Excuses for not attending

Written by ilana waters | 13/05/2017
Excuses for not attending
Use an excuse that won't land you in the doghouse. (Brand X Pictures/Brand X Pictures/Getty Images)

It happens to everyone -- you don't want to attend a special occasion or social obligation, and you need an excuse not to go. The real reason may be that you don't like the host, aren't interested in the event, or simply feel apathetic about the whole thing. Regardless, if you don't want to risk hurting anyone's feelings because you did not attend, offer a plausible excuse that will earn the host's forgiveness for your absence.

Someone Died

A death in the family is mother of all excuses in dealing with people you don't see often or who live far away. Those whom you see on a regular basis (or who know your family well) will be suspicious if they see everyone alive and happy. If you don't want to say that a human family member died, use the standby, "my dog died." Ensure that the excuse recipient never sees your dog -- or doesn't know whether you have one.

I'm Sick

You don't run much risk of someone finding out your lie when you fake illness, but the result is just as effective as other types of excuses. If you're a skilled faker (this requires less of an act to do over the phone -- tell the person you can't see them because you're too sick) -- the recipient can't do much but accept the situation.

Other Obligations

Offer the excuse that you have a conflicting function or obligation to attend. However, proceed with caution when you do so. Doctor's appointments are usually the best type of "conflict" to have because you must take care of your health before you attend anything. But don't pretend to have another social obligation with those you know well. They may accuse you of favouritism toward the other (fictional) host or believe you don't like them.. If you run in the same social circles, they may also find out you were lying.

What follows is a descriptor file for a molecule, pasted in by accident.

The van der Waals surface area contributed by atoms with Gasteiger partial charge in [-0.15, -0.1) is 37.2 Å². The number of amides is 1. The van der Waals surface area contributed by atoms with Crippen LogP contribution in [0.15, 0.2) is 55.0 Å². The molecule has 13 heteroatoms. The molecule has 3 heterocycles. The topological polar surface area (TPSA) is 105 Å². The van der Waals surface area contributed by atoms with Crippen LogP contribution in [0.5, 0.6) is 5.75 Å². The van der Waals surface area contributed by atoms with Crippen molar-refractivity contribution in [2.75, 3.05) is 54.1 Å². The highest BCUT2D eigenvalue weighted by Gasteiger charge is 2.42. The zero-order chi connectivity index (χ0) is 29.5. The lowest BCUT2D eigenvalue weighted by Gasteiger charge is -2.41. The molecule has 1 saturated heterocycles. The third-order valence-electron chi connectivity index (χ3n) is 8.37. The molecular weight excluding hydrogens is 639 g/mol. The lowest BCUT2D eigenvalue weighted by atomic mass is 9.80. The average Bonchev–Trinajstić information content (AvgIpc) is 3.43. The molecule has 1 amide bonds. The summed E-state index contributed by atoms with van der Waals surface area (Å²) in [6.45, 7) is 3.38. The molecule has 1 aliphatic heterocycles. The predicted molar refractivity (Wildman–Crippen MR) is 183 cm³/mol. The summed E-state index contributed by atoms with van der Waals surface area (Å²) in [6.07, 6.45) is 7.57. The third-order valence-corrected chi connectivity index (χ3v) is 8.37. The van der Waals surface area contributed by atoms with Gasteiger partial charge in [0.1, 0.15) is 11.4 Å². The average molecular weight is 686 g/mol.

Finally, work makes a convenient excuse to get out of things, but only if the excuse recipient isn't a co-worker (who might find out the truth). Tell the host that you have a work conflict in the form of a meeting, weekend retreat, or nighttime paperwork. Most understanding hosts will not want to see someone's livelihood suffer to attend a social function. If you need to get out of a work function, tell your boss you'll be attending a conference that day -- research an actual conference, including speakers and events to make your excuse seem legitimate. Even if you actually have to go, at least you get out of the office for an indefinite amount of time. Or make a doctor's appointment and go -- you'll get out of the office for at least a couple of hours.

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